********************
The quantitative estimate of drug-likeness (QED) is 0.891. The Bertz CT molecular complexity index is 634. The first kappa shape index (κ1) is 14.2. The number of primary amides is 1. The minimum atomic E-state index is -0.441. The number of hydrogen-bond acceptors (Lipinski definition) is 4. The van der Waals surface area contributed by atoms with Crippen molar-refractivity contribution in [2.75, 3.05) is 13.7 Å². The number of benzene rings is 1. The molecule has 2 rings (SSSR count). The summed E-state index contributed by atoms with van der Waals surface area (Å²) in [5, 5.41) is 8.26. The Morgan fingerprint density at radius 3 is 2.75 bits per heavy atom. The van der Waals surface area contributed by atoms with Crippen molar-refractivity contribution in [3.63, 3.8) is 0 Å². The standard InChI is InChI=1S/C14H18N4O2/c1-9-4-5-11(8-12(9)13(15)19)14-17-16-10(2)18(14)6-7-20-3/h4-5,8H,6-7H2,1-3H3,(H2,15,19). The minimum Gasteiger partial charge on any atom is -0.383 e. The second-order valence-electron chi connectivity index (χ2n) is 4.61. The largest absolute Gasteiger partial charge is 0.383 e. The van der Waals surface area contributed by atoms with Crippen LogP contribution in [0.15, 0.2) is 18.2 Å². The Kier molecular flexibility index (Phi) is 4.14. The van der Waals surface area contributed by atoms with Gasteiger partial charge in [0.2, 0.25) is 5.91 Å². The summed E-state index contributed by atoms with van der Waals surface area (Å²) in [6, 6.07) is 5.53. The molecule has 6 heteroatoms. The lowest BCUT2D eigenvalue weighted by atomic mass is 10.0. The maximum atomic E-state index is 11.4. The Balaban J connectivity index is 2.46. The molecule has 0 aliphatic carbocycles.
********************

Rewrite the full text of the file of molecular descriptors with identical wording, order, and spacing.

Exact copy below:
The quantitative estimate of drug-likeness (QED) is 0.891. The Bertz CT molecular complexity index is 634. The first kappa shape index (κ1) is 14.2. The number of primary amides is 1. The minimum atomic E-state index is -0.441. The number of hydrogen-bond acceptors (Lipinski definition) is 4. The van der Waals surface area contributed by atoms with Crippen molar-refractivity contribution in [2.75, 3.05) is 13.7 Å². The number of benzene rings is 1. The molecule has 2 rings (SSSR count). The summed E-state index contributed by atoms with van der Waals surface area (Å²) in [5, 5.41) is 8.26. The Morgan fingerprint density at radius 3 is 2.75 bits per heavy atom. The van der Waals surface area contributed by atoms with Crippen molar-refractivity contribution in [3.63, 3.8) is 0 Å². The standard InChI is InChI=1S/C14H18N4O2/c1-9-4-5-11(8-12(9)13(15)19)14-17-16-10(2)18(14)6-7-20-3/h4-5,8H,6-7H2,1-3H3,(H2,15,19). The minimum Gasteiger partial charge on any atom is -0.383 e. The second-order valence-electron chi connectivity index (χ2n) is 4.61. The largest absolute Gasteiger partial charge is 0.383 e. The van der Waals surface area contributed by atoms with Crippen LogP contribution in [0.15, 0.2) is 18.2 Å². The Kier molecular flexibility index (Phi) is 4.14. The van der Waals surface area contributed by atoms with Gasteiger partial charge in [0.2, 0.25) is 5.91 Å². The summed E-state index contributed by atoms with van der Waals surface area (Å²) in [6, 6.07) is 5.53. The molecule has 6 heteroatoms. The lowest BCUT2D eigenvalue weighted by atomic mass is 10.0. The maximum atomic E-state index is 11.4. The Balaban J connectivity index is 2.46. The molecule has 0 aliphatic carbocycles.